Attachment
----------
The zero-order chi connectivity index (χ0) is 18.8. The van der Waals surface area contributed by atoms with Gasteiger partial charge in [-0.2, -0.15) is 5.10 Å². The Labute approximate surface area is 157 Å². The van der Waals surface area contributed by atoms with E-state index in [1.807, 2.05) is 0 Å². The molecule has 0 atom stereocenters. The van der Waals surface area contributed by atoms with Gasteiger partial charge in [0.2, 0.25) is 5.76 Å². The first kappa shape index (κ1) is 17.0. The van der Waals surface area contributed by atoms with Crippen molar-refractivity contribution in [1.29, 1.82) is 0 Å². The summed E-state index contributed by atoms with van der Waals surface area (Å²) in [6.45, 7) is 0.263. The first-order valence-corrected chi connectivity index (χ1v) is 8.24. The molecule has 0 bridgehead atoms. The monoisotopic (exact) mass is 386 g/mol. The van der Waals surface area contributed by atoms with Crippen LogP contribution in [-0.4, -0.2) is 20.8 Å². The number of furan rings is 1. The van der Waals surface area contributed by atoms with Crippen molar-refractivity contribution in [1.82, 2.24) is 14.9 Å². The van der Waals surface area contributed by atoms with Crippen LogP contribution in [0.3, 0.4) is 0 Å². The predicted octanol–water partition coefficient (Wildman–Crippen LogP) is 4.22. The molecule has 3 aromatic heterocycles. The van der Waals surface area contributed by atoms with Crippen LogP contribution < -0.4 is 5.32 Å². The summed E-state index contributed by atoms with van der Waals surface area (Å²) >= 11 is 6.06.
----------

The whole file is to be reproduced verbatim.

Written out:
The zero-order chi connectivity index (χ0) is 18.8. The van der Waals surface area contributed by atoms with Gasteiger partial charge in [-0.2, -0.15) is 5.10 Å². The Labute approximate surface area is 157 Å². The van der Waals surface area contributed by atoms with E-state index in [1.807, 2.05) is 0 Å². The molecule has 0 atom stereocenters. The van der Waals surface area contributed by atoms with Gasteiger partial charge in [0.2, 0.25) is 5.76 Å². The first kappa shape index (κ1) is 17.0. The van der Waals surface area contributed by atoms with Crippen molar-refractivity contribution in [1.29, 1.82) is 0 Å². The summed E-state index contributed by atoms with van der Waals surface area (Å²) in [6.45, 7) is 0.263. The first-order valence-corrected chi connectivity index (χ1v) is 8.24. The molecule has 0 bridgehead atoms. The monoisotopic (exact) mass is 386 g/mol. The van der Waals surface area contributed by atoms with Crippen LogP contribution in [-0.4, -0.2) is 20.8 Å². The number of furan rings is 1. The van der Waals surface area contributed by atoms with Crippen molar-refractivity contribution in [1.82, 2.24) is 14.9 Å². The van der Waals surface area contributed by atoms with Crippen LogP contribution in [0.3, 0.4) is 0 Å². The predicted octanol–water partition coefficient (Wildman–Crippen LogP) is 4.22. The molecule has 3 aromatic heterocycles. The van der Waals surface area contributed by atoms with Crippen LogP contribution < -0.4 is 5.32 Å². The summed E-state index contributed by atoms with van der Waals surface area (Å²) >= 11 is 6.06.